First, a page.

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Author Topic: swarm  (Read 1638 times)
sevcom
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« on: October 30, 2006, 04:21:14 AM »

my bees swarmed and i was able to boxed them but after few days ( about 5 days) they left the box. i dont understand why they left when they already started building nice combs on the frames.
« Last Edit: November 03, 2006, 01:12:31 AM by beemaster » Logged
Michael Bush
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« Reply #1 on: October 30, 2006, 06:26:18 AM »

Where are you located?  It's late for swarms here in North America, but not unheard of.  The first question is why they swarmed.  I assume you harvested and crowded them down, or you live somewhere else where it's "spring" now.

Why do swarms abscond?  Who knows.  Sometimes you didn't get the queen.  Sometimes they just decided they didn't like the accomadations.  I like a few drops of Lemongrass essential oil in the box to anchor them there better.  Some open brood (which is not available here right now) is also helpful to anchor them to the box.

If you're resonably sure you have a mated queen (based on her size or her being marked) you can put an excluder on as an includer for a week or so, so the queen can't leave and that tends to anchor them.
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Michael Bush
My website:  bushfarms.com/bees.htm
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sevcom
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« Reply #2 on: October 30, 2006, 06:56:30 AM »

Thnks Michael for answering my question and your advise. i'll do your advise next time. btw, im from the philippines and base on my research bees start to swarm late oct here.

Now I think they absconded because of my improper accomodation. i put them in a box without rainproof (cover is plain wood) and it rains here for two days before they absconded. thnks again.
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Brian D. Bray
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« Reply #3 on: October 30, 2006, 02:47:33 PM »

Another method for helping the bees like the accomidations is to lightly shinge the inner surfaces of the boxes with flame.  For some reason newly made bare interiors just don't always feel homey.  When I've used shinged boxes I've never had a swarm abscond--can't say the same for new boxes.  Of course the best box to use is an old well worn super with drawn comb but we don't always have that laying around.
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sevcom
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« Reply #4 on: October 31, 2006, 05:03:33 AM »

Thanks Brian.

I used a new box and new frames. here the picture.


[/list]
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Michael Bush
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« Reply #5 on: October 31, 2006, 06:49:29 AM »

It looks like you need a comb guide in the middle of the top bar...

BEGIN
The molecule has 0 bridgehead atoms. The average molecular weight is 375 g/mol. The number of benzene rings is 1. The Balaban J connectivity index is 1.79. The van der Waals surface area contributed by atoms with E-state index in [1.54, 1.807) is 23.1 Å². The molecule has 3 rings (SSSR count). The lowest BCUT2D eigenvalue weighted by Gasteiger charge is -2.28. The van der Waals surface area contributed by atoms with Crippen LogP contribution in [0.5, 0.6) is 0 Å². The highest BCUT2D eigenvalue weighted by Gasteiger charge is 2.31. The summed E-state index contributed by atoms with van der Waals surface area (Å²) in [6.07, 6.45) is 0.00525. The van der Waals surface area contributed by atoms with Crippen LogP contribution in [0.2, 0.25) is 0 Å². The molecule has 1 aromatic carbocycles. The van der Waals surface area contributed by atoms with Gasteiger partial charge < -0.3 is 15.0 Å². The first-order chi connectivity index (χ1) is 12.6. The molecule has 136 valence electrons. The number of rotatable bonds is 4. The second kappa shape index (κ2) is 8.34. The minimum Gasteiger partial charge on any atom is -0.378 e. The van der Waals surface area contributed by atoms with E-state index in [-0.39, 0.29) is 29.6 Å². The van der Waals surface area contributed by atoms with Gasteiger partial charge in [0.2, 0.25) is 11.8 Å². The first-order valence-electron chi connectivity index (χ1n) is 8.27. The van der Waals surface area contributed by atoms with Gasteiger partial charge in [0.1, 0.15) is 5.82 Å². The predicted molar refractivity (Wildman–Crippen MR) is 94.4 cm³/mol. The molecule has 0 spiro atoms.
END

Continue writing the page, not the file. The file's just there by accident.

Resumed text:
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Michael Bush
My website:  bushfarms.com/bees.htm
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"Everything works if you let it."--Rick Nielsen
Brian D. Bray
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« Reply #6 on: November 02, 2006, 02:22:27 AM »

Barewired frames will do it every time. 
It would have been best to have left the frames wire free.  The bees don't like the wire and if it's exposed won't build comb there even on foundation.  That's why proper embedding is so essential.
The best solution is to use starter strips (cut medium brood in 1-1 1/2 inch widths and put in the frames, no wire.  The bees will draw the comb faster than they will on foundation and once its aged a season,will be just as sturdy as wired foundation when extracting.

No foundation=no wire.  The bees will draw their own comb as long as there's no wire to interfere.
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Life is a school.  What have you learned?   Brian      The greatest danger to our society is apathy, vote in every election!
Michael Bush
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« Reply #7 on: November 02, 2006, 07:47:30 PM »

I can't tell if it's wired or if those are lines that are just a glitch in the picture.  I don't wire my foundationless frames and I always use a comb guide unless it's in the brood nest between two drawn combs.
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Michael Bush
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Romahawk
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« Reply #8 on: November 02, 2006, 10:32:55 PM »

Looks more like nylon fishing line than wire.....
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sevcom
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« Reply #9 on: November 03, 2006, 12:57:18 AM »

I thought wired frames are better Cry.  thanks again for the info.
btw, those were nylons.
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Michael Bush
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« Reply #10 on: November 03, 2006, 06:29:14 AM »

I'm not saying wired is good or bad.  Wire (or fishing line) provides some support.  But you need a comb guide to get the comb in the middle of the frame so the comb will be centered on the wire.  It's also helpful with foundationless to run vertical wires instead of horizontal so they will follow the wire down instead of meeting it as an obstruction when they get to it.

I just don't bother with the wire.  You DO have to handle combs carefully until they are well attached on the sides and you can't extract until they are partially attached on all four sides.

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Michael Bush
My website:  bushfarms.com/bees.htm
My book:  ThePracticalBeekeeper.com
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"Everything works if you let it."--Rick Nielsen
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